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How High Is Penn State’s Ceiling For 2019-20?

The Nittany Lions are no longer satisfied with making a name for themselves in college hockey. Now, anything less than a Frozen Four berth will be a letdown.

Photo by Heather Weikel

Expectations were appropriately high for Penn State heading into the 2018-19 season.

The Nittany Lions were able to roll three scoring lines and received a surprising amount of production from their so-called shutdown fourth line. The defense corps was fairly balanced, and though Peyton Jones suffered through some inconsistency, they knew he could be relied on when it mattered most.

After consecutive appearances in the NCAA Tournament ended at the hands of the Denver Pioneers, the Nittany Lions fell just short of making a third-straight trip, something only a handful of teams can say they’ve accomplished.

Though the Nittany Lions fell short of expectations last season, by no means will those expectations be lowered for 2019-20. Quite the contrary, in fact. With relatively little roster turnover

Gadowsky’s squad has figured out how to get hot at the right time. The issue arises when that squad can go cold at the most inopportune moments.

Penn State has made a nasty habit of falling to opponents that, on paper, the Nittany Lions should defeat handily. In a number of instances, the Nittany Lions allowed leads to slip away, forcing them into another desperate push for the NCAA Tournament at the end of the season.

Taking any of those results and turning them into victories would have vaulted the Nittany Lions into the NCAA Tournament before any of the conference championship games.

The Nittany Lions will need to quit cold turkey with a rather easy non-conference schedule in 2019-20.

Gadowsky has repeatedly said it’s difficult to determine the quality of an opponent when the schedule is sorted out more than a couple years prior, but based on last season’s results, Penn State once again can not afford any slip ups early in the season.

Fortunately for the Nittany Lions, nearly all of their top performers from last season will be back, returning 82 percent of their goal scoring from 2018-19. The three-headed monster that is Alex Limoges, Evan Barratt and Liam Folkes will be back looking to break even more records.

Cole Hults will look to impress the Los Angeles Kings as he further anchors himself as Penn State’s top defenseman.

Denis Smirnov will look to bounce back from a disappointing season by his production standards.

Aarne Talvitie will be motivated to maintain his production as he returns from a knee injury suffered during the gold medal game of the World Junior Championships, while his regular linemate Nikita Pavlychev will look to prove his early-season production wasn’t a fluke or a result of playing alongside Talvitie.

Peyton Jones will try to find more consistency in his game with Oskar Autio pushing him for starting time.

Brandon Biro will look to take his game to another level as he follows in the footsteps of Chase Berger as team captain. More reserved than his predecessor, Biro is already one of the team’s hardest workers on the ice and will serve the leadership role well.

On top of the returning talent, Gadowsky will have a strong group of incoming freshmen at his disposal to fill the roles left by his most recent senior class.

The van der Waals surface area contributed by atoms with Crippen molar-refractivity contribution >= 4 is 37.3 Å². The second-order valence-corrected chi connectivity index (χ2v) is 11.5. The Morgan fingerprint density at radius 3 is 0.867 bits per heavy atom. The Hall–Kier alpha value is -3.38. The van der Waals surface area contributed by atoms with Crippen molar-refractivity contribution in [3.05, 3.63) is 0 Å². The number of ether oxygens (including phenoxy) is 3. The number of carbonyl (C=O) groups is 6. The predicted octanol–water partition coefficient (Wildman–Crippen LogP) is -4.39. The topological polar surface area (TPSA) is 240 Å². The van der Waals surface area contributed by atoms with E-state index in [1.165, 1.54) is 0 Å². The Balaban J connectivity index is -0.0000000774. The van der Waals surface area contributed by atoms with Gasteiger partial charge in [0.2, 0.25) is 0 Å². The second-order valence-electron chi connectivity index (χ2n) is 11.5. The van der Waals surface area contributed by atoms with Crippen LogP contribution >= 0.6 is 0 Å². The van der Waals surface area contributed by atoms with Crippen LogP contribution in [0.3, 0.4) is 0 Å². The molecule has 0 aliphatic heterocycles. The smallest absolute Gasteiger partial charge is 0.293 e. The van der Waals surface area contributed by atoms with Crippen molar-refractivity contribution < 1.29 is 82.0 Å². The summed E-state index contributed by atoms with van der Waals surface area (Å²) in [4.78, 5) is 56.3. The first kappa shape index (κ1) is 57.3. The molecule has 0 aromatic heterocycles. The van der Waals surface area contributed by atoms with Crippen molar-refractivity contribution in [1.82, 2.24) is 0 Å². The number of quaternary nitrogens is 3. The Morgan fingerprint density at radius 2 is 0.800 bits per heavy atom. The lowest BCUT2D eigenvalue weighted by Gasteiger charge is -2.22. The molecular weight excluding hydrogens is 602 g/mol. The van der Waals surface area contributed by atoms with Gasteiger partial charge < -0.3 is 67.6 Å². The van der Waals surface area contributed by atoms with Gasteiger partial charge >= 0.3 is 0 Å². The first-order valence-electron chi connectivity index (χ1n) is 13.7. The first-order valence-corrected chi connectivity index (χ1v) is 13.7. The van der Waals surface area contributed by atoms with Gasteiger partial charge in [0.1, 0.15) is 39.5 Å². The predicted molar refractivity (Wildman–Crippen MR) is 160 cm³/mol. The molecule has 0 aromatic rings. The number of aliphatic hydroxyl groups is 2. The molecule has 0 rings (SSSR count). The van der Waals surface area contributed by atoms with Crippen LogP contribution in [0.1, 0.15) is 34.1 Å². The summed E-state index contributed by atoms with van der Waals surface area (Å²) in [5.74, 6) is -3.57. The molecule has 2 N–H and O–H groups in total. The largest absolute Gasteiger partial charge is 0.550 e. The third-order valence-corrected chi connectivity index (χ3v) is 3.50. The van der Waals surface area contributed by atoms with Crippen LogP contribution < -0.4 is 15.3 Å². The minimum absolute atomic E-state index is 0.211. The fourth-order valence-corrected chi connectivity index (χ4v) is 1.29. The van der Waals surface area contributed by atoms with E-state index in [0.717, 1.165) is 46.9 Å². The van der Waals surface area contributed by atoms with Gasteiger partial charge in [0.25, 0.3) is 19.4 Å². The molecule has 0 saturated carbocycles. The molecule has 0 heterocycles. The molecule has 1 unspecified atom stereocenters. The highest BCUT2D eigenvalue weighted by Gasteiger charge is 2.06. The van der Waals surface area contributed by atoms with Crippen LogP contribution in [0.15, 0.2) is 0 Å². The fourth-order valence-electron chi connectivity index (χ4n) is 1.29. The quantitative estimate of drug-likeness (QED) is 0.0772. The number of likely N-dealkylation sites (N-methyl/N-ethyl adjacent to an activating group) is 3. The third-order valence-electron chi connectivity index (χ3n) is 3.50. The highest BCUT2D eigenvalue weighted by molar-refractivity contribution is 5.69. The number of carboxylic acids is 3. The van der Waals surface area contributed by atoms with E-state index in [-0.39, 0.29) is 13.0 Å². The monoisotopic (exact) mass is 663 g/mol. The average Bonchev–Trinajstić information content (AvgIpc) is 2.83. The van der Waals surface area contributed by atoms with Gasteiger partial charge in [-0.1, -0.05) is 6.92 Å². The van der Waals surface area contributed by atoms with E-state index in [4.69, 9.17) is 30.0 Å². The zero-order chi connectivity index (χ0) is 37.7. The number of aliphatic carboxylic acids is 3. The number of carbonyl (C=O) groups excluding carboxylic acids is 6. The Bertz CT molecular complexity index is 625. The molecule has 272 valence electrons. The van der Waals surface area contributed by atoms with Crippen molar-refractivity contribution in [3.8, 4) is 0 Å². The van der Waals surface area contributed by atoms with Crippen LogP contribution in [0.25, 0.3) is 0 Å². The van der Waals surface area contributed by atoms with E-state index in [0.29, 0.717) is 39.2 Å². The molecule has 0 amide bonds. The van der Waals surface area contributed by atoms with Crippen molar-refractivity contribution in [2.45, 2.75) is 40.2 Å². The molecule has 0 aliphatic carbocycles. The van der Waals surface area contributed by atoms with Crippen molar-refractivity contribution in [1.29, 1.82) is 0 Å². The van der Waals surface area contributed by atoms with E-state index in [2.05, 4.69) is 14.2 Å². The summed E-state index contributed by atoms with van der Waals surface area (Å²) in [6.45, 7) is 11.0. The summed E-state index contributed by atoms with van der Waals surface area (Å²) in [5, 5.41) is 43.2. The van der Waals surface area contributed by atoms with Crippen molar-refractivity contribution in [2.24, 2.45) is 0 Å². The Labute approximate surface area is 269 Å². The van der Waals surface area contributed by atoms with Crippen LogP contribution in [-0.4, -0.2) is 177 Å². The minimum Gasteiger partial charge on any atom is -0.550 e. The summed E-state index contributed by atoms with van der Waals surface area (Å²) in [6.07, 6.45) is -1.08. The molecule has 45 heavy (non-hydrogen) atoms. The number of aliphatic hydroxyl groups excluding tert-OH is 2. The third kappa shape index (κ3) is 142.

Highlighted by the likes of forwards Kevin Wall and Connor McMenamin and defenseman Mason Snell, Gadowsky’s most recent recruiting class will surely fit in with the high-octane offense that has become associated with Penn State Hockey.

How Will the Nittany Lions Fare?

As long as Cale Morris minds the net for Notre Dame, the Fighting Irish should be expected to be at or near the top of the Big Ten.

Last year’s regular season champion Ohio State will need to retool after the loss of several impact players, including Tanner Laczynski and Dakota Joshua.

Wisconsin could take a big step forward as likely top-5 pick Cole Caufield prepares to take the NCAA by storm.

With the Big Ten being arguably the strongest conference top to bottom, there is plenty of room for fluctuation in the standings. The Buckeyes claimed the regular season title last year by nine points, but the remaining six teams were separated by just seven points as all seven teams reached 30 points for the first time in conference history.

There are few, if any, glaring holes in the Nittany Lions prospective lineup next season. They will, once again, have no trouble scoring, and it’s hard to imagine the Nittany Lions can allow more goals than they did last season’s fifth-worst mark in the nation and worst in the Big Ten. Then again, the same was said prior to last season, and the Nittany Lions proceeded to allow almost half a goal more per game than 2017-18.

Gadowsky should by no means sacrifice his potent offense, but a much greater emphasis will need to be placed on the defensive zone this season.

Should the Nittany Lions finally find the right balance between pushing the tempo to fit their offensive style and being responsible defensively — and do so on a consistent basis — no opponent will look forward to facing the blue and white this season.

Penn State more than likely won’t be the favorites to claim the Big Ten regular season crown or to win the Big Ten Tournament, but the Nittany Lions should find themselves with home ice advantage at least in the opening round of the conference tournament and should find themselves back in Allentown in late March for the NCAA Tournament. With the backyard advantage, a run to Detroit for the Frozen Four is surely within the realm of possibility.